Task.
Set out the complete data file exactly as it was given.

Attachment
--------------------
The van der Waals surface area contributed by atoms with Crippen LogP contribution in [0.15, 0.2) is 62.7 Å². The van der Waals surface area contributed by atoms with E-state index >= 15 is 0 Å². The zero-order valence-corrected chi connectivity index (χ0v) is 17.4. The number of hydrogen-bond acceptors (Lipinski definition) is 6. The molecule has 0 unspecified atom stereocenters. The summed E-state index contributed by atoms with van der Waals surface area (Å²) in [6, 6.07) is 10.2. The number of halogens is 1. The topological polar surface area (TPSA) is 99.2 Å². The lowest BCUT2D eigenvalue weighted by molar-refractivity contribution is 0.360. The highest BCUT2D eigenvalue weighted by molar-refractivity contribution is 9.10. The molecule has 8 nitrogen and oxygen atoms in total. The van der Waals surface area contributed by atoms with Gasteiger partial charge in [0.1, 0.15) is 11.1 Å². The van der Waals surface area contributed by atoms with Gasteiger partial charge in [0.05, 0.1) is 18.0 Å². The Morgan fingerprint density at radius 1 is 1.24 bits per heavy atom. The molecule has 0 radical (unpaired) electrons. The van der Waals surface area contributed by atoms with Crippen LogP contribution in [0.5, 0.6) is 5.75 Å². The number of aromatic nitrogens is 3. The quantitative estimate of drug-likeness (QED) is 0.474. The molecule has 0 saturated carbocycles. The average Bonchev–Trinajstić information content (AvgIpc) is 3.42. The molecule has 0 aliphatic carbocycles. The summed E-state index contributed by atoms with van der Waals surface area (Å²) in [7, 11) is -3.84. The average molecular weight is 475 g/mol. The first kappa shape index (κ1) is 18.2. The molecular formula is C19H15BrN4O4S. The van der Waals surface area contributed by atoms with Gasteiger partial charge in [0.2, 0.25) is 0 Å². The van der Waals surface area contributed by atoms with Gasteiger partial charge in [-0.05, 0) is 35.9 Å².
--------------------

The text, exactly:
The van der Waals surface area contributed by atoms with Crippen LogP contribution in [0.15, 0.2) is 62.7 Å². The van der Waals surface area contributed by atoms with E-state index >= 15 is 0 Å². The zero-order valence-corrected chi connectivity index (χ0v) is 17.4. The number of hydrogen-bond acceptors (Lipinski definition) is 6. The molecule has 0 unspecified atom stereocenters. The summed E-state index contributed by atoms with van der Waals surface area (Å²) in [6, 6.07) is 10.2. The number of halogens is 1. The topological polar surface area (TPSA) is 99.2 Å². The lowest BCUT2D eigenvalue weighted by molar-refractivity contribution is 0.360. The highest BCUT2D eigenvalue weighted by molar-refractivity contribution is 9.10. The molecule has 8 nitrogen and oxygen atoms in total. The van der Waals surface area contributed by atoms with Gasteiger partial charge in [0.1, 0.15) is 11.1 Å². The van der Waals surface area contributed by atoms with Gasteiger partial charge in [0.05, 0.1) is 18.0 Å². The Morgan fingerprint density at radius 1 is 1.24 bits per heavy atom. The molecule has 0 radical (unpaired) electrons. The van der Waals surface area contributed by atoms with Crippen LogP contribution in [0.5, 0.6) is 5.75 Å². The number of aromatic nitrogens is 3. The quantitative estimate of drug-likeness (QED) is 0.474. The molecule has 0 saturated carbocycles. The average Bonchev–Trinajstić information content (AvgIpc) is 3.42. The molecule has 0 aliphatic carbocycles. The summed E-state index contributed by atoms with van der Waals surface area (Å²) in [7, 11) is -3.84. The average molecular weight is 475 g/mol. The first kappa shape index (κ1) is 18.2. The molecular formula is C19H15BrN4O4S. The van der Waals surface area contributed by atoms with Gasteiger partial charge in [0.2, 0.25) is 0 Å². The van der Waals surface area contributed by atoms with Gasteiger partial charge in [-0.05, 0) is 35.9 Å².